Teachable Moment – Civil War “Impressed” Blacks

“Impressed Laborers” – by definition this is simply taking men into service by force,

with or without their consent. Spend time, read the names, listen to their stories.

During the Civil War the Union Army’s supplies were delivered by rail and water. Not unlike our highways fueling our economy today, the Mississippi, Ohio, Cumberland and Tennessee Rivers’ were highways fueling Grant, Sherman, Thomas and other Union Generals in our country’s mid-section. A recent post was about the Union Supply Depot at Johnsonville, Tennessee (see; Josiah Meigs and the 2nd U.S. Colored Light Artillery, Battery “A”). The Nashville-Northwestern Railroad was the connecting road from that depot on the Tennessee River to Nashville and railroads to Chattanooga, Atlanta, and Decatur (AL).

When the war started 24 miles of rail had been completed from Nashville to Kingston Springs to the west. It would be the Union Army that would complete the line to the Tennessee River.

Federal troops camped at Johnsonville oversaw the construction. Much of the labor came from free blacks and escaped slaves joined by Irish immigrants. Many of the black laborers became members of the United States Colored Troops and some stayed behind after the construction to guard the railroad.

The paragraphs above is the story, quite compressed, taken from articles written to document the building of the railroad and the place it and Johnsonville had during the Civil War. Much more compelling to the actual events and people are original documents from the period. I must confess that despite the passion to learn, I am quite short on the technical ability to (literally) inset a document here and must lead you to complete the task of looking at, and appreciating its historical value, a treasure found online.


  • Go to “Zoom To Engagement”
  • Down arrow and go to Johnsonville (11/4/1864)
  • On the detail panel to the right open the document “N&NWLabor_1863.pdf”

Fifty-seven (57) “impressed blacks” names written onto this Roll of Negros Impressed for Service on the North-Western Railroad, the majority from Montgomery County and Clarksville, TN.

Spend time, read the names, listen to their stories.

Finding Their Footprints – Nashville and Decatur Railroad

Ed. Note – This post is as much about the maps as it is about the detail behind them. Eric and Richard don’t need me to retell stories.

Where did your ancestor walk?

One of my later life thrills has been being able to walk where my Civil War ancestor walked 150 years ago. Think of where you stand at this very moment. Who stood there before you; a president, a Native American, your great-grandfather? Our (my wife’s and my) great-grandfathers’ were in Columbia, Tennessee in 1864 and one of them, with the 175th OVI Co. K, may well have been assigned to help protect an important Union Army supply railroad in middle Tennessee. We find that if he was so assigned he was able to come out from that duty assignment to continue on with his regiment and their future assignments. What of your great-grandfather?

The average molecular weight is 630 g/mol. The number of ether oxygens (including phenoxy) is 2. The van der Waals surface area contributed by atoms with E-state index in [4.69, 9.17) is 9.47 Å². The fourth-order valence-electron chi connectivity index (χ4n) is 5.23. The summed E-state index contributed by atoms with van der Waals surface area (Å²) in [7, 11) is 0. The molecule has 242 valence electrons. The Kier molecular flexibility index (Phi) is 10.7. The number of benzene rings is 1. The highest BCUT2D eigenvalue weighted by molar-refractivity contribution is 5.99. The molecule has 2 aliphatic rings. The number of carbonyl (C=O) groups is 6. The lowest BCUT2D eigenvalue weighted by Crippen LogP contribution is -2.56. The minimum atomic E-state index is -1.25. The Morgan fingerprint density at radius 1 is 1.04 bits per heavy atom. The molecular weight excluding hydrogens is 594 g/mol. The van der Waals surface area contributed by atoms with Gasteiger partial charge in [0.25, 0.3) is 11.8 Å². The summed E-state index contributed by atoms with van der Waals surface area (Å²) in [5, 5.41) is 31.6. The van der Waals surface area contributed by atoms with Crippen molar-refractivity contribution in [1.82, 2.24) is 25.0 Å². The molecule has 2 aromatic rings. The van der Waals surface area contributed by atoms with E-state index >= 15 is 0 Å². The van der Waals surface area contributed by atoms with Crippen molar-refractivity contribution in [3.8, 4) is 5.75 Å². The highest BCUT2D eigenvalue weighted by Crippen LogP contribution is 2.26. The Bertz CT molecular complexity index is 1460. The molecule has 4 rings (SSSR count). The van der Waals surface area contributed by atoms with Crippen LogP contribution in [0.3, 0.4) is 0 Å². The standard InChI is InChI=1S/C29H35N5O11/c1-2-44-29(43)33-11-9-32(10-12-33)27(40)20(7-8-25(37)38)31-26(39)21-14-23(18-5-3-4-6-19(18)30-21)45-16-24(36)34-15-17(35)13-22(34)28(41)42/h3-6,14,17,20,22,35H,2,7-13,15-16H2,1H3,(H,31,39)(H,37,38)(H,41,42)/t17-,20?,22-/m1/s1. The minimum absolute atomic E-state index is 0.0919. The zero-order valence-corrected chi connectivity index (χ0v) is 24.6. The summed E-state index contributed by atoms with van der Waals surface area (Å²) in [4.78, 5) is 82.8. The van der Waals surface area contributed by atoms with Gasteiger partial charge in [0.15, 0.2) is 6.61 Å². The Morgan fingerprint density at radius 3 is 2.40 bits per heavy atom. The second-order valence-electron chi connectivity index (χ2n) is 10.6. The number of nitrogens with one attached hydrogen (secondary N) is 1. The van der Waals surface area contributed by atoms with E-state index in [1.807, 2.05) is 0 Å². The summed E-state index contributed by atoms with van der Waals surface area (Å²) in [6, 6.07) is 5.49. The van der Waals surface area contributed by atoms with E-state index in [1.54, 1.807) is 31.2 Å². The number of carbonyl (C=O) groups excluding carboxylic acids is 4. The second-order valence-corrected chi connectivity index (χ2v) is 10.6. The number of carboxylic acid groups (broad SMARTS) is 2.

No official records exist regarding the Blockhouses, camps, and, or stockades that were built and manned to protect the Nashville to Decatur Railroad before and after Hood’s Tennessee operations. General Grenville Dodge had been put in charge of building these defenses prior to 1864. Records that he kept with locations and a series of corresponding numbers do not match up with what we now know. The latter is, in large part, attributed to Eric Jacobson and Richard Rupp and their exhaustive research for their book Baptism of Fire. Thanks to them we are able to better follow our ancestor-soldier’s foot-steps through Tennessee’s landscape.

Apparently there were as many as thirty-six of these posts manned between Nashville and Decatur, twenty-five in the state of Tennessee. For the purpose of this article we concentrate on those between southern-most Pulaski and Spring Hill to its north. Again, thanks to Eric and Richard for doing what they do so well; telling history.

When the 175th Ohio Volunteer Regiment arrived in Tennessee in October, 1864 they were immediately tasked with helping protect Columbia and some of those rail-line posts nearby. The following is what we know, or don’t – the names listed are known to have been at these locations. Obviously they are but a small few of those that were actually there. History, in most cases their deaths’ or capture, has written their names into its pages.

#5, Carter’s Station; On Oct. 1, 1864, in a raid by Nathen Bedford Forrest’s Cavalry the blockhouses at #5, 4, and 3 were burned to the ground.* Soon after Forrest withdrew and men from the 175th Co. C were assigned to #5, replacing Pennsylvania’s 7th Cavalry there. Google Map address 2998 Carters Creek Station Rd., Columbia Tennessee. The old blockhouse, saw mill and water tank were at this intersection, likely near the creek. Cross the railroad tracks and Carters Creek is at the small bridge…..Pvt. Garner Hinshaw.

*report A. Kramer 68th NY Regt. Or. Ser. I, Vol. 39, pt. I, pp 507-508

#6 Carter’s Trestle; Thirteen men from the 175th Co. G were posted at #6 in April, 1865. Located north of Columbia where Carter’s Creek crosses the rail-line – there are about four such locations so the exact place cannot be determined. Google Map address 282 Carters Creek Pike, Tennessee and you are at one of the intersections – the southern-most and most likely….Lt. Samuel Jolly (it seems that Lt. Jolly was in charge of at least #6 and #8).